be carefull: EU != EUROPE = A lot of countries that are still somewhat independent or do NOT belong to the EU at all (like Switzerland)

is there corruption in Brussles?


Maria Bamieh says she discovered corruption inside EULEX and she blow the whistle.

„fought the mission’s request for an ‘anonymisation order’ which would keep not only the proceedings but also the information about the main respondent, EULEX, confidential.“ (src)

The Italian judge at the centre of the case Francesco Florit

What is EULEX?

„Greek diplomat Alexandra Papadopoulou has been appointed the new head of the European Union rule of law mission in Kosovo-Metohija (EULEX)“ (src)

The European Union Rule of Law Mission in Kosovo (EULEX Kosovo) is a deployment of European Union (EU) police and civilian resources to Kosovo. (src)

the mafia story:

Where state and „the free market“ fails – in some parts of Italy – the Mafia is the biggest provider of work and jobs, i guess it is nothing else in Kosovo.

So the ONLY way to EFFECTIVELY fight the mafia would be: create jobs that actually pay and fight poverty.

EU history:

it started as a „bullwark“ against communism and a corporate CARTELL of Coal and Steel! There you have it!

neither communism nor capitalism found a fix against corruption.

well… okay not exactly (as all European matters it is complicated):

The Treaty of Dunkirk was signed on 4 March 1947, between France and the United Kingdom in Dunkirk (France) as a Treaty of Alliance and Mutual Assistance against a possible German attack in the aftermath of World War II.

The treaty entered into force on 8 September 1947 and preceded the Treaty of Brussels of 1948, which established the Western Union.

According to Marc Trachtenberg, the German threat was a pretext for defense against the USSR.[1]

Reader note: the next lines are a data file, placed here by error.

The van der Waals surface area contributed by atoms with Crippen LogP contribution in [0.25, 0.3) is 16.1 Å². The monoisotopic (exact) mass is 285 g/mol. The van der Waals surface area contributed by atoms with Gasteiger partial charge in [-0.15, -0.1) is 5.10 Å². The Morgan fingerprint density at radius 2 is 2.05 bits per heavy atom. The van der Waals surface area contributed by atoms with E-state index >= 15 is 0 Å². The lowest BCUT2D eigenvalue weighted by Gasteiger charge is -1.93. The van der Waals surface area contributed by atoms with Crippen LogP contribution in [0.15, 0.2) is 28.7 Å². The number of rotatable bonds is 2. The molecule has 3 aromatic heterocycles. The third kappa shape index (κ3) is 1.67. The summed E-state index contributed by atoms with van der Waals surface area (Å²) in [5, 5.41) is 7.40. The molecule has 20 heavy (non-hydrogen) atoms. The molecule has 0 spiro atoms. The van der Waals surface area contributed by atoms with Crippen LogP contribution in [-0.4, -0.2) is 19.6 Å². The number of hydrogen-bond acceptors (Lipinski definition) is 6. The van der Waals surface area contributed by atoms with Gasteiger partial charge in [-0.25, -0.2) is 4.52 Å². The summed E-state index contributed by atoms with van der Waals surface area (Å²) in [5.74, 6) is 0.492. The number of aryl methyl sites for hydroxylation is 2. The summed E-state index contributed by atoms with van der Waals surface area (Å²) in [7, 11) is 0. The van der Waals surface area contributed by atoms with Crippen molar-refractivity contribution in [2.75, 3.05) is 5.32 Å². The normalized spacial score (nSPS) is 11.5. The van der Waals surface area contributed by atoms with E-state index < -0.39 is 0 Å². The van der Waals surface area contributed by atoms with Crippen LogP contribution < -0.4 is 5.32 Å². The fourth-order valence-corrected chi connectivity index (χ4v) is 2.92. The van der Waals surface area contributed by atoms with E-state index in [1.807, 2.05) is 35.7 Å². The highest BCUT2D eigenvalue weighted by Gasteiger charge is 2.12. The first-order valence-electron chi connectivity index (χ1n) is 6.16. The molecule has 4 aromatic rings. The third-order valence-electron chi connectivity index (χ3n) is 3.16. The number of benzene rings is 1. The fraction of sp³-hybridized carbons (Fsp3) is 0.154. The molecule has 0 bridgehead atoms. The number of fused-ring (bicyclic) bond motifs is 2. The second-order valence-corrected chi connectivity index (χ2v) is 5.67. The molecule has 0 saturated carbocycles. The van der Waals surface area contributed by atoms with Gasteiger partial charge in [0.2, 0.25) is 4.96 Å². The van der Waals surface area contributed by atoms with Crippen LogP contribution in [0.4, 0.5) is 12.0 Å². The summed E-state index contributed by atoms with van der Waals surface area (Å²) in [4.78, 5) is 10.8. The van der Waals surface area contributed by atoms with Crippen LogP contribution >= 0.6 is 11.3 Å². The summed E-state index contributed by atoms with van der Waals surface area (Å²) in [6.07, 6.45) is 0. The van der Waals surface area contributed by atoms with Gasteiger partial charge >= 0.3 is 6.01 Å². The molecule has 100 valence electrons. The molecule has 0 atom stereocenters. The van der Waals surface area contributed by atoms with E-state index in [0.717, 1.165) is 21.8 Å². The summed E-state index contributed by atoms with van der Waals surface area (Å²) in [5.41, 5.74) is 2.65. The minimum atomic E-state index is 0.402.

1948 -> North Atlantic Treaty Organisation (NATO, without Germany)

Motivation: The treaty was intended to provide Western Europe with a bulwark against the communist threat and to bring greater collective security. There were cultural and social clauses and concepts for the setting up of a ‚Consultative Council‘. Co-operation between Western nations was believed to help stop the spread of Communism[citation needed].

„The Treaty of Paris (formally the Treaty establishing the European Coal and Steel Community) was signed on 18 April 1951 between France, West Germany, Italy and the three Benelux countries (Belgium, Luxembourg, and the Netherlands), establishing the European Coal and Steel Community (ECSC), which subsequently became part of the European Union.

The treaty came into force on 23 July 1952 and expired on 23 July 2002, exactly fifty years after it came into effect.

The treaty was seen as producing diplomatic and economic stability in western Europe after the Second World War.

Some of the main enemies during the war were now sharing production of coal and steel, the key-resources which previously had been central to the war effort.“

Well i am not so shure if a cartell of Coal and Steel companies is very good at preventing war – they would profit from it!

Also: You can NOT expect a cartell of Coal and Steel companies to protect whistleblowers – the only thing they protect is their economic (production, trade, export) interests, despite it’s democratic painting – at the core this is still what the EU is.

European Coal and Steel Community

International organisation
Founding members of the ECSC: Belgium, France,
Italy, Luxembourg, the Netherlands and West Germany
(Algeria was an integral part of the French Republic)
Capital Not applicable²
Political structure International organisation
President of the High Authority
 • 1952–1955 Jean Monnet
 • 1955–1958 René Mayer
 • 1958–1959 Paul Finet
 • 1959–1963 Piero Malvestiti
 • 1963–1967 Rinaldo Del Bo
Historical era Cold War
 • Signing (Treaty of Paris) 18 April 1951
 • In force 23 July 1952
 • Merger 1 July 1967
 • Treaty expired 23 July 2002¹

Preceded by

Succeeded by
International Authority for the Ruhr
European Union
Today part of  European Union
¹ The ECSC treaty expired in 2002, fifty years after it came into force,[1] but its institutions were taken over in 1967 following the Merger Treaty.
² The political centres were Luxembourg and Strasbourg, later also Brussels.
³Initial founding languages, before the merger and subsequent enlargements, were Dutch, French, German and Italian.